Now, on the left this is increasingly not the case at all, since they are incapable of defending their program using anything but the language of modernity. Their problem is that they can talk relativism, but they realize (on some level) that they can't live it. The result is a growing enslavement to the mind- and soul-destroying fashions of the totalitarian post-modern academy. For this reason, the conservative side probably makes the more plausible claim to its identity as modernity's handmaiden.
But they have a problem, too, and this is spelled out best by such old-school conservatives (I do not say "paleo-") as Allan Bloom and Peter Kreeft. Often labeled the "far-right," such social and religious conservatives make, to my eye, the most intriguing and effective critique of Enlightenment thought available (Kreeft refers to it cleverly, if unfairly, as the "Endarkenment"). You must watch your step, however, because it's easy to mix them up and lump them in with the Jerry Falwells of the world, which the left does routinely.
I stumbled across this example of the method by one Jim Kalb, an orthodox Catholic with a formidable command of the topic. He rehashes a lot of territory here, such as the argument that the lack of a comprehensible set of standards is itself a standard, and that its imposition on society is therefore self-contradictory. I'm not sure I agree on this point, but this snippet is worth a look:
In fact, it’s impractical to demand that people have a public morality opposed to their private beliefs. Man and morality have an essential social component. The modern advanced liberal state is everywhere. It educates the young. It confers honor, disgrace and punishment. It suppresses public manifestations of non-liberal attitudes. It intervenes to reform public attitudes on things as basic and close to home as the relations between the sexes and rearing of children. It makes life and death decisions. It demands our supreme loyalty. How could it leave private morality untouched?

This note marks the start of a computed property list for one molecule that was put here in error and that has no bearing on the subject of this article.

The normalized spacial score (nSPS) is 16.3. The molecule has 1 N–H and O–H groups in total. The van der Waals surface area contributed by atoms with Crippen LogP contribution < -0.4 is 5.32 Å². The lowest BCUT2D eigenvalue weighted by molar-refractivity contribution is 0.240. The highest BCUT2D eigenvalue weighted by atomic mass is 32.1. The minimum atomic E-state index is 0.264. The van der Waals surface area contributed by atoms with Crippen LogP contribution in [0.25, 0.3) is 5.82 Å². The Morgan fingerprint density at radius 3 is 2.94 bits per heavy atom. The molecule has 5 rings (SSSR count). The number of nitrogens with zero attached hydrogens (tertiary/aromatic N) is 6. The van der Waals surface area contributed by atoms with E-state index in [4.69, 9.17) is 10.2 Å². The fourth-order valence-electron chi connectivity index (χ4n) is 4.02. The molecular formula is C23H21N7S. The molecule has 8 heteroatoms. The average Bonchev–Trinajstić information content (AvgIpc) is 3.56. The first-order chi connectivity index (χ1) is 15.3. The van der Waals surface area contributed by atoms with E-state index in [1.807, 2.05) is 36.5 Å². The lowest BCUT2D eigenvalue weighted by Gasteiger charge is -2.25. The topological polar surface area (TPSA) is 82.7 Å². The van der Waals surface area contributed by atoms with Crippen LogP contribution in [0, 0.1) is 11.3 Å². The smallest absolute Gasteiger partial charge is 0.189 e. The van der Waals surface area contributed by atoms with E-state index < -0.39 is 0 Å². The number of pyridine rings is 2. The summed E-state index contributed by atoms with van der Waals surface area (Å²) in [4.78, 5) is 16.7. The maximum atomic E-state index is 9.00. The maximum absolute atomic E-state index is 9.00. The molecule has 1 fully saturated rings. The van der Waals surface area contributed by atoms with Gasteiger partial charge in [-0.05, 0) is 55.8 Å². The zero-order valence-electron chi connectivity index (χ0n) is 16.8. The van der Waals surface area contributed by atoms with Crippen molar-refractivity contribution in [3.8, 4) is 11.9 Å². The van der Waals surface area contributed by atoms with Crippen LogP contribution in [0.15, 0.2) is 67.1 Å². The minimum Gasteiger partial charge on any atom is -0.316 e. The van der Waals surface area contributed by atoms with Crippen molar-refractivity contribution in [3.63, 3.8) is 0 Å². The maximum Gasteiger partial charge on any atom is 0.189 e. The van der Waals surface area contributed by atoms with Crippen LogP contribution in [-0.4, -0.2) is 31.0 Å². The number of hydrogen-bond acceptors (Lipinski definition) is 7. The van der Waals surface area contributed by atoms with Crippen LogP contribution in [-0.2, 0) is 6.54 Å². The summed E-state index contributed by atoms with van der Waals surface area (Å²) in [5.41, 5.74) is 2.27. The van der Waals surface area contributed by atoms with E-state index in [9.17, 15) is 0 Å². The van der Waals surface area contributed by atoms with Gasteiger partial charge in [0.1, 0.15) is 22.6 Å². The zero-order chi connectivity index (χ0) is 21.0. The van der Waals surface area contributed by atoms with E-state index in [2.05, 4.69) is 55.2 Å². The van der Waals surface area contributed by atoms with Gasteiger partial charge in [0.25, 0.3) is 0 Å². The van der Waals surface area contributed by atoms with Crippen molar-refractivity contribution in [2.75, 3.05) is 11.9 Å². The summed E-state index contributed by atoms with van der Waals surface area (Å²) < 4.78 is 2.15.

And in any case, saying “each of us is free to adopt whatever measure he wants” is just another way to say “man is the measure.” Why think the phrasing changes anything?
Whatever you think of it, this view of morality in the public square is precisely what animates many social conservatives who no longer feel free to raise their families according to their own moral standards. Their hostility to sex on television, explicit sex education, and so on are based on a sense that, especially in the mass communication age, the demand that they keep their ethics to themselves seems unreasonable and dishonest.
When you consider that leftists themselves present their pet cultural ornaments, like Buffy the Vampire Slayer and Will and Grace in one instance and free condoms in schools on the other, as deliberately-measured steps towards the creation of a more liberal social environment, it would appear that those concerns have merit. Only when the "liberalizing" effects of a broadly amoral politics and culture are asserted do leftists alter their course and scoff that, of course, these things will have no impact on the children and family lives of conservatives. They sneer that only superstition and paranoia inspire conservatives to believe that leftists are out to impose their values on the rest of us, and that of course liberals would never think of such a thing. You know, Tolerance, and all that.
The very existence of such a disagreement, in my view, puts the lie to the silly notion that our present struggle is not about the imposition of values.
An interesting exchange from one of Peter Kreeft's better books, A Refutation of Moral Relativism, goes something like this: